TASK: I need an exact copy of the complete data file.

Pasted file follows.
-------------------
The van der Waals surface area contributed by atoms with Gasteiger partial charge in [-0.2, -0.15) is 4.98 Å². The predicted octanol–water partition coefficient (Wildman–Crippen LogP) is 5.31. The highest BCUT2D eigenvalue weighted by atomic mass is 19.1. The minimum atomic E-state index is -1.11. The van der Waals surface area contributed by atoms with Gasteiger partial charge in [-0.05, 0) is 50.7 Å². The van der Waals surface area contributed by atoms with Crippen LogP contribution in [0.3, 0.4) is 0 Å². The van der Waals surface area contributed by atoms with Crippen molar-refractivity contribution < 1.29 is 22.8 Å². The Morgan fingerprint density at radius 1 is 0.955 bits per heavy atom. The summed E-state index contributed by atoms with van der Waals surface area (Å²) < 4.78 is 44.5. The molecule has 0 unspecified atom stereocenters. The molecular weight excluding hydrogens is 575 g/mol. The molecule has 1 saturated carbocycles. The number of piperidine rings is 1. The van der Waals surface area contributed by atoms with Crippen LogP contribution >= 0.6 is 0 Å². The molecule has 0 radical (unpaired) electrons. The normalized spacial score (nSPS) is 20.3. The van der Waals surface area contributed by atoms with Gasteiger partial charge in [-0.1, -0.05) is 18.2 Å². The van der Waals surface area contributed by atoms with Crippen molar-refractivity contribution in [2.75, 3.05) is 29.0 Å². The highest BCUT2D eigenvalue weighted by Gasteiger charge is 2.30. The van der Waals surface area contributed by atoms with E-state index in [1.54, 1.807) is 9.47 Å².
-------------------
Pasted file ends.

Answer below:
The van der Waals surface area contributed by atoms with Gasteiger partial charge in [-0.2, -0.15) is 4.98 Å². The predicted octanol–water partition coefficient (Wildman–Crippen LogP) is 5.31. The highest BCUT2D eigenvalue weighted by atomic mass is 19.1. The minimum atomic E-state index is -1.11. The van der Waals surface area contributed by atoms with Gasteiger partial charge in [-0.05, 0) is 50.7 Å². The van der Waals surface area contributed by atoms with Crippen LogP contribution in [0.3, 0.4) is 0 Å². The van der Waals surface area contributed by atoms with Crippen molar-refractivity contribution < 1.29 is 22.8 Å². The Morgan fingerprint density at radius 1 is 0.955 bits per heavy atom. The summed E-state index contributed by atoms with van der Waals surface area (Å²) < 4.78 is 44.5. The molecule has 0 unspecified atom stereocenters. The molecular weight excluding hydrogens is 575 g/mol. The molecule has 1 saturated carbocycles. The number of piperidine rings is 1. The van der Waals surface area contributed by atoms with Crippen LogP contribution >= 0.6 is 0 Å². The molecule has 0 radical (unpaired) electrons. The normalized spacial score (nSPS) is 20.3. The van der Waals surface area contributed by atoms with Gasteiger partial charge in [-0.1, -0.05) is 18.2 Å². The van der Waals surface area contributed by atoms with Crippen molar-refractivity contribution in [2.75, 3.05) is 29.0 Å². The highest BCUT2D eigenvalue weighted by Gasteiger charge is 2.30. The van der Waals surface area contributed by atoms with E-state index in [1.54, 1.807) is 9.47 Å².